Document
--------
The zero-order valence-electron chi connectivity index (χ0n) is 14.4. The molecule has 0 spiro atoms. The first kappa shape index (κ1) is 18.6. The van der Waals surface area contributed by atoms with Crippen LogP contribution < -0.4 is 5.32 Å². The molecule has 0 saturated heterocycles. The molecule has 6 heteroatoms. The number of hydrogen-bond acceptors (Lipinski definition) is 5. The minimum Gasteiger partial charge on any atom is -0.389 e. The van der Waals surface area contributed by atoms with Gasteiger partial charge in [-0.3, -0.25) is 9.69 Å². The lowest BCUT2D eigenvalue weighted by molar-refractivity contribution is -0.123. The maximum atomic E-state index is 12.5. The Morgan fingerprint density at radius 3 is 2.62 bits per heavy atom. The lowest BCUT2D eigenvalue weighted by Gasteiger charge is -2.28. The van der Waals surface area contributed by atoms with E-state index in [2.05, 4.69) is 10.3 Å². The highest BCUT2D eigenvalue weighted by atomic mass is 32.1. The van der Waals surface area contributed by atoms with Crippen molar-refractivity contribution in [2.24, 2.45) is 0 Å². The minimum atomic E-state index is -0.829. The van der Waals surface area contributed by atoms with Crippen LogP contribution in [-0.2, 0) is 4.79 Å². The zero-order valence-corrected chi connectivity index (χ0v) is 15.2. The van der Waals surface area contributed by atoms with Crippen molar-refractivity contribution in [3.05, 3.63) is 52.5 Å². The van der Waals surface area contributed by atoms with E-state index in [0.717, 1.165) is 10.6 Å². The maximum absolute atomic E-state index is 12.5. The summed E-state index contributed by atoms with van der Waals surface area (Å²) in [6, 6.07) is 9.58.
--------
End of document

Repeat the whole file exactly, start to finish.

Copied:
The zero-order valence-electron chi connectivity index (χ0n) is 14.4. The molecule has 0 spiro atoms. The first kappa shape index (κ1) is 18.6. The van der Waals surface area contributed by atoms with Crippen LogP contribution < -0.4 is 5.32 Å². The molecule has 0 saturated heterocycles. The molecule has 6 heteroatoms. The number of hydrogen-bond acceptors (Lipinski definition) is 5. The minimum Gasteiger partial charge on any atom is -0.389 e. The van der Waals surface area contributed by atoms with Gasteiger partial charge in [-0.3, -0.25) is 9.69 Å². The lowest BCUT2D eigenvalue weighted by molar-refractivity contribution is -0.123. The maximum atomic E-state index is 12.5. The Morgan fingerprint density at radius 3 is 2.62 bits per heavy atom. The lowest BCUT2D eigenvalue weighted by Gasteiger charge is -2.28. The van der Waals surface area contributed by atoms with E-state index in [2.05, 4.69) is 10.3 Å². The highest BCUT2D eigenvalue weighted by atomic mass is 32.1. The van der Waals surface area contributed by atoms with Crippen molar-refractivity contribution in [2.24, 2.45) is 0 Å². The minimum atomic E-state index is -0.829. The van der Waals surface area contributed by atoms with Crippen LogP contribution in [-0.2, 0) is 4.79 Å². The zero-order valence-corrected chi connectivity index (χ0v) is 15.2. The van der Waals surface area contributed by atoms with Crippen molar-refractivity contribution in [3.05, 3.63) is 52.5 Å². The van der Waals surface area contributed by atoms with E-state index in [0.717, 1.165) is 10.6 Å². The maximum absolute atomic E-state index is 12.5. The summed E-state index contributed by atoms with van der Waals surface area (Å²) in [6, 6.07) is 9.58.